FUN: Vivaldi Successor Rumors

Over at WBF, speculation has picked up again about Vivaldi’s successor. The original post that contains the following assertions has been deleted, but the claims have been repeated and preserved in various replies. Here is one:

The new series will be launched next year. It has a controller, a processor, two mono DAC and a clock with no transport in the beginning. Controller is a network bridge which has a smaller box. Processor is the largest which has upsampling function.

E.g., bigger, heavier, more boxes, more dinero. Additional speculation had it that the rollout was due this year, but that the pandemic may cause it to be pushed until next year. I made my Vivaldi investment knowing full well that the hardware platform was bound to be “successor-ed” before too long. So, I am not posting this with any sort of negativity. I cannot stress that enough; I absolute love my Vivaldi stack. This is all about the fun of speculating. And trust me, I know there is no way that any of our dCS colleagues here can breathe a word about this, except to comment on dCs’s engineering development and cycle processes in general. :wink:

I read that also on the WBF, and this will not come cheap, but the “Vivaldi II Network bridge” would be interesting. Using Dual DAC’s that got some benefits, but also downsides in form of timing etc, so the clock would probably be necessary to make it work.

Later on we will probably see a One unit that combining all the boxes incl. the master clock this time.

Wounder if the price will go up or down, most probably up slightly.
Interesting also on what design they are going to use, the curved/ carved CNC matte silver or curved / carved CNC brushed polished alu.

Time will tell, but always fun to speculate

Have an great evening Greg!

:rofl: Oh Fredrik, this made me laugh. I suspect this will be the Romulan Death Ray for your wallet. But yes, time will tell.

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We have to break into the bank as usual, to get hold of this new “Gen. 4 Vivaldi II or Mozart” units most probably =)=)

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It is indeed. I think we just need to wait and see. Rather than just the basic technology there is also the question of what facilities it may offer. dCS have tried to simplify the user interface over the years compared to the earlier models. That is sensible but has led to some things being discarded that have made the product of no interest to me ( e.g. the fact that upsampling cannot be defeated on Rossini).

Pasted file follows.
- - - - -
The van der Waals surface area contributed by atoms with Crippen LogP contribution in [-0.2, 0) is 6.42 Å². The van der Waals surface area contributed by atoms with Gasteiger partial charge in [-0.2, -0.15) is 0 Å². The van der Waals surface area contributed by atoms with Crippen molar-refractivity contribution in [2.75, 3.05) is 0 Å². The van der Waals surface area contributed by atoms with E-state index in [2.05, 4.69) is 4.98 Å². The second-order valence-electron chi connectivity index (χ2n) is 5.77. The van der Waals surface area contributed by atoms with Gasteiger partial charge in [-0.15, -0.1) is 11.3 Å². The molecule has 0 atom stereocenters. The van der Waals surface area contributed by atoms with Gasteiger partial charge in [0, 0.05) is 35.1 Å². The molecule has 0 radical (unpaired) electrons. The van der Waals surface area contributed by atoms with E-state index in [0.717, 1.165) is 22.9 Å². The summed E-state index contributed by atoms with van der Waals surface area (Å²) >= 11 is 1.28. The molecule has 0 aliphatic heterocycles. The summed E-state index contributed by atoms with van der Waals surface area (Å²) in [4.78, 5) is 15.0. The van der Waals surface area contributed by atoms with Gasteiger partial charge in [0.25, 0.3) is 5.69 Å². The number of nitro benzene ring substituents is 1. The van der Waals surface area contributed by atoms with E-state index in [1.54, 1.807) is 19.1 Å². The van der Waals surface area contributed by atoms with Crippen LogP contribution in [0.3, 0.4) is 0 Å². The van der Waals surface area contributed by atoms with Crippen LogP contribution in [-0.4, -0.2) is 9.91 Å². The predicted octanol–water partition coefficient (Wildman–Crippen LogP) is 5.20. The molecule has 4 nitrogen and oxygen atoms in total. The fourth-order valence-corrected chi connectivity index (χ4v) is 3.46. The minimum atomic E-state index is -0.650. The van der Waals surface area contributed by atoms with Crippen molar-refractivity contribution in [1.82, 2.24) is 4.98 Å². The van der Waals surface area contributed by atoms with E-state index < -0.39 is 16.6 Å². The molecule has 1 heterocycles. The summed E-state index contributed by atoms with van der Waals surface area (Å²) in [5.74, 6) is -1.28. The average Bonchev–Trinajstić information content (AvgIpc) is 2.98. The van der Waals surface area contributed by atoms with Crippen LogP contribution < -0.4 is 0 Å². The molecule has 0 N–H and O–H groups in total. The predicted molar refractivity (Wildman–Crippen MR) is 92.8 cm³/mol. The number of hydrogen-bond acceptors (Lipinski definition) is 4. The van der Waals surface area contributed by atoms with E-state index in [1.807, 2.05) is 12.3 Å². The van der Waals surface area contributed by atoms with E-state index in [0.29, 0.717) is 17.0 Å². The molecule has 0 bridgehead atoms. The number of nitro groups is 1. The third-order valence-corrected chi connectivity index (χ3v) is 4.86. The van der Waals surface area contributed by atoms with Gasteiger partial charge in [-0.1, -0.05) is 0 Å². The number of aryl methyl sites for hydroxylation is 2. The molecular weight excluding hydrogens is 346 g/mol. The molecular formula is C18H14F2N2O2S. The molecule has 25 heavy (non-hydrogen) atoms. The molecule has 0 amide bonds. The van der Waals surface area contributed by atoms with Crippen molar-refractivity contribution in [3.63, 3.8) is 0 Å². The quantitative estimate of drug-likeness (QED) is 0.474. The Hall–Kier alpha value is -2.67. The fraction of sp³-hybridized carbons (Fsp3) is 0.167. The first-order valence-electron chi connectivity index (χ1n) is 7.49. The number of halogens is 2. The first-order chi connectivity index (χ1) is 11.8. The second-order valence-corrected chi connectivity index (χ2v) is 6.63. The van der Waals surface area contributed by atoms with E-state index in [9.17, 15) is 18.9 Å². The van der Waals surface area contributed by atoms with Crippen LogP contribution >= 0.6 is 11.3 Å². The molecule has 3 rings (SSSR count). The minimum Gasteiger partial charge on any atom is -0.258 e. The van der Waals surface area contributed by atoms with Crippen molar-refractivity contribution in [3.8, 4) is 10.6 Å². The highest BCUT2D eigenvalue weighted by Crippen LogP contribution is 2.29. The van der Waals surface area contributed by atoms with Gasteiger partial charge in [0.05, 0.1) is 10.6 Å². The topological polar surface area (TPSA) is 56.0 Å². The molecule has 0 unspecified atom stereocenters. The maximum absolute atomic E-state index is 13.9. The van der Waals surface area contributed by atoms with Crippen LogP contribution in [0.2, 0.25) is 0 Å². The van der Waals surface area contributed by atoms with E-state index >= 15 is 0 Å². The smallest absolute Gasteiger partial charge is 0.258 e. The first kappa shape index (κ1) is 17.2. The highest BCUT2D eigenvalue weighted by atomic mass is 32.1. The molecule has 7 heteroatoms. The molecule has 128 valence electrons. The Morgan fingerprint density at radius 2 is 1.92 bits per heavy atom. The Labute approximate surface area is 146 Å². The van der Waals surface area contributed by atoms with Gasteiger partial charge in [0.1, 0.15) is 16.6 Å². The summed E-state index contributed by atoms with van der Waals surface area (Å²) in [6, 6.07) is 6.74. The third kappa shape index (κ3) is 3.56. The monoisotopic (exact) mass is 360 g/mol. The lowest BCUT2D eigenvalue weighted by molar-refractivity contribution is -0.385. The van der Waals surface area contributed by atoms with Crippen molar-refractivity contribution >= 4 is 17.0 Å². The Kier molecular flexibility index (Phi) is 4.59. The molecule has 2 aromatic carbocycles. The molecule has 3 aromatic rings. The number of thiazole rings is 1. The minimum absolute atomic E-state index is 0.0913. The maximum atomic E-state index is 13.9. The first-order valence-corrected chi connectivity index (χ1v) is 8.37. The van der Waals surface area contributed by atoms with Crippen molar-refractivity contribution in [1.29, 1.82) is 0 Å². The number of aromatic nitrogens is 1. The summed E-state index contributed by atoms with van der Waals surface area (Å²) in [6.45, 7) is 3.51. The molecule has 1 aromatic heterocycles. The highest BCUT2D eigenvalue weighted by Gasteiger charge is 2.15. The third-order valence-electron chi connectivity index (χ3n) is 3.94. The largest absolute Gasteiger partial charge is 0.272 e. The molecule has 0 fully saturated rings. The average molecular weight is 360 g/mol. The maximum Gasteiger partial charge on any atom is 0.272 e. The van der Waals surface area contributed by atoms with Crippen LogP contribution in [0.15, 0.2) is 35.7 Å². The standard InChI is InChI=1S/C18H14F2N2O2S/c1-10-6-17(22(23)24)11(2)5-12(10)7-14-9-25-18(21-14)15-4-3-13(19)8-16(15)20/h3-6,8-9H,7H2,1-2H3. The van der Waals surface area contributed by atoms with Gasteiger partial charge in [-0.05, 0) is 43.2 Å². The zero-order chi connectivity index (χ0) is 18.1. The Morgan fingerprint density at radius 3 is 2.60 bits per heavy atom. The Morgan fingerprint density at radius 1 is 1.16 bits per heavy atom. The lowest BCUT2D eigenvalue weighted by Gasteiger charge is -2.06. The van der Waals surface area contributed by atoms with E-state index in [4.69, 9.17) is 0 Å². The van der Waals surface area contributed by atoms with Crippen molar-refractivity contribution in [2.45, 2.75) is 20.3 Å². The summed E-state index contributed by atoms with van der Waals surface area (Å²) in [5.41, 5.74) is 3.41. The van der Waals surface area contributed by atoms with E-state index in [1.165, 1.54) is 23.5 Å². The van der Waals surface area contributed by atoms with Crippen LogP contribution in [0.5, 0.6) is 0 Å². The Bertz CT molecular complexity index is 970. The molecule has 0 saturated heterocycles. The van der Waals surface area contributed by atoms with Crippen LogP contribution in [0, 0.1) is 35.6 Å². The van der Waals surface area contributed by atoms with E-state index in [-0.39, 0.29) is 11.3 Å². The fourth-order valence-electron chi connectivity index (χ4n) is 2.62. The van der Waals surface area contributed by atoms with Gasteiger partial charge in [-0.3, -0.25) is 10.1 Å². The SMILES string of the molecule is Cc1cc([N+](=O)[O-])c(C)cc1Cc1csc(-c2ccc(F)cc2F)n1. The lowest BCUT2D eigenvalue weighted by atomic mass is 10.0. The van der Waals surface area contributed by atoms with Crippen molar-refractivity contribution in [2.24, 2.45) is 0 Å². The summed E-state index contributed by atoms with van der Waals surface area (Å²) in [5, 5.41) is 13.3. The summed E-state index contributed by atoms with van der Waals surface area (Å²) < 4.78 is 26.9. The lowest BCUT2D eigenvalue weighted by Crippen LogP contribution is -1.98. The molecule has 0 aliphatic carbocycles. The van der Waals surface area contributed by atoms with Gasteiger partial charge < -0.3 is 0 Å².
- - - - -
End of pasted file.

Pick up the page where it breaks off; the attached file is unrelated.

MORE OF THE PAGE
So wait and see. Like Greg I also bought my Vivaldi in full knowledge of the fact of product cycles. History also leads me to expect a major revision of the software sometime later in any new dCS product’s lifetime so I may even wait until then if I am still around :neutral_face:.

If it exists ( and I am sure that something does somewhere) I doubt that we will hear anything concrete before next May and Munich 2021.

BTW: I find it impossible even to imagine what could be significantly better than Vivaldi v.2. Still for those that want it I would bet on DSD 256.

Best Wishes

Pete

Pete, I think you’re probably correct about Munich. And even that may be optimistic. I am also hopeful for a 2.5 or 3.0 on the firmware this year. Difficult to imagine what I hear now being better, but it sure is fun to contemplate.

I wasn’t aware of this unfortunate limitation. But is removing a ‘None’ value from the ‘Upsampling’ options really a beneficial user interface simplification? I suspect that the system always doing a minimum level of oversampling provides some sort of technical simplification. Or more cynically, it could be to push non-oversamplers to buy Vivaldi.

More back on topic: Do dCS and/or their dealers have an official upgrade policy? For example, can an owner upgrading one generation expect to receive a certain percentage of the original cost towards the new products? Or if this is handled more privately between owner/dealer/dCS, is anyone willing to divulge their general experience?